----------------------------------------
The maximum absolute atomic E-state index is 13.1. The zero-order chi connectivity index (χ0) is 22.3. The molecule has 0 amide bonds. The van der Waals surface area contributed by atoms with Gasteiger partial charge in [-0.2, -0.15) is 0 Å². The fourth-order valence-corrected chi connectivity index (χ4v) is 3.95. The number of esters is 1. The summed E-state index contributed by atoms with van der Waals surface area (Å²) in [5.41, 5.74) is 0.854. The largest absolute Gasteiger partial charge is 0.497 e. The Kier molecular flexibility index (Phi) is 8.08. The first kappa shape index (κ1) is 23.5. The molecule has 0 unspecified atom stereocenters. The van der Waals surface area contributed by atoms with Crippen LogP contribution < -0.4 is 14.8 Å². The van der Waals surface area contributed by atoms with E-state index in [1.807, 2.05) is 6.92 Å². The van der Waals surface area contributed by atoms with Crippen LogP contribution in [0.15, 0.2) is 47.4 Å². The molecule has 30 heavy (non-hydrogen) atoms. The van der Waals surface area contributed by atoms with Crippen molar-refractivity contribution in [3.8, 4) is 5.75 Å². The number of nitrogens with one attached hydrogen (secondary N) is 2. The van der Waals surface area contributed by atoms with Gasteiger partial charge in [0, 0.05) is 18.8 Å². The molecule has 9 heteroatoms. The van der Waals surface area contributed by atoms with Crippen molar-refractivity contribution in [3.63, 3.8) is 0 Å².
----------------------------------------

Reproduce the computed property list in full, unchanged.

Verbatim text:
The maximum absolute atomic E-state index is 13.1. The zero-order chi connectivity index (χ0) is 22.3. The molecule has 0 amide bonds. The van der Waals surface area contributed by atoms with Gasteiger partial charge in [-0.2, -0.15) is 0 Å². The fourth-order valence-corrected chi connectivity index (χ4v) is 3.95. The number of esters is 1. The summed E-state index contributed by atoms with van der Waals surface area (Å²) in [5.41, 5.74) is 0.854. The largest absolute Gasteiger partial charge is 0.497 e. The Kier molecular flexibility index (Phi) is 8.08. The first kappa shape index (κ1) is 23.5. The molecule has 0 unspecified atom stereocenters. The van der Waals surface area contributed by atoms with Crippen LogP contribution < -0.4 is 14.8 Å². The van der Waals surface area contributed by atoms with E-state index in [1.807, 2.05) is 6.92 Å². The van der Waals surface area contributed by atoms with Crippen LogP contribution in [0.15, 0.2) is 47.4 Å². The molecule has 30 heavy (non-hydrogen) atoms. The van der Waals surface area contributed by atoms with Crippen molar-refractivity contribution in [3.8, 4) is 5.75 Å². The number of nitrogens with one attached hydrogen (secondary N) is 2. The van der Waals surface area contributed by atoms with Gasteiger partial charge in [0, 0.05) is 18.8 Å². The molecule has 9 heteroatoms. The van der Waals surface area contributed by atoms with Crippen molar-refractivity contribution in [3.63, 3.8) is 0 Å².